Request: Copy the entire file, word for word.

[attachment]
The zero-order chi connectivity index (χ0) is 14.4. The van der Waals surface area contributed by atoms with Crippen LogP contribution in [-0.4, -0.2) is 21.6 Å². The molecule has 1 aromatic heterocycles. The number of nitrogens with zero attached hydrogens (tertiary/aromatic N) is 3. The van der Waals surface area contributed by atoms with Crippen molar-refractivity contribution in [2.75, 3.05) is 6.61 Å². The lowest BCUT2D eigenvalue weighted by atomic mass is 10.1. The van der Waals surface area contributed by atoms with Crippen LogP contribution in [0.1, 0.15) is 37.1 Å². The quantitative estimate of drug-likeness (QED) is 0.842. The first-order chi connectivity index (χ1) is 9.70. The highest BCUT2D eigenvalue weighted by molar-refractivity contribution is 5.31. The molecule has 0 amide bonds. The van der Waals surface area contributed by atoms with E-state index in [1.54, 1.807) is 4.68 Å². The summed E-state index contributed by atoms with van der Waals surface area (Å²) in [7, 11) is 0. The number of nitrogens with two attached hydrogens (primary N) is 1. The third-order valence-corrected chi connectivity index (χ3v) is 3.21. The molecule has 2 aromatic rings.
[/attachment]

The zero-order chi connectivity index (χ0) is 14.4. The van der Waals surface area contributed by atoms with Crippen LogP contribution in [-0.4, -0.2) is 21.6 Å². The molecule has 1 aromatic heterocycles. The number of nitrogens with zero attached hydrogens (tertiary/aromatic N) is 3. The van der Waals surface area contributed by atoms with Crippen molar-refractivity contribution in [2.75, 3.05) is 6.61 Å². The lowest BCUT2D eigenvalue weighted by atomic mass is 10.1. The van der Waals surface area contributed by atoms with Crippen LogP contribution in [0.1, 0.15) is 37.1 Å². The quantitative estimate of drug-likeness (QED) is 0.842. The first-order chi connectivity index (χ1) is 9.70. The highest BCUT2D eigenvalue weighted by molar-refractivity contribution is 5.31. The molecule has 0 amide bonds. The van der Waals surface area contributed by atoms with E-state index in [1.54, 1.807) is 4.68 Å². The summed E-state index contributed by atoms with van der Waals surface area (Å²) in [7, 11) is 0. The number of nitrogens with two attached hydrogens (primary N) is 1. The third-order valence-corrected chi connectivity index (χ3v) is 3.21. The molecule has 2 aromatic rings.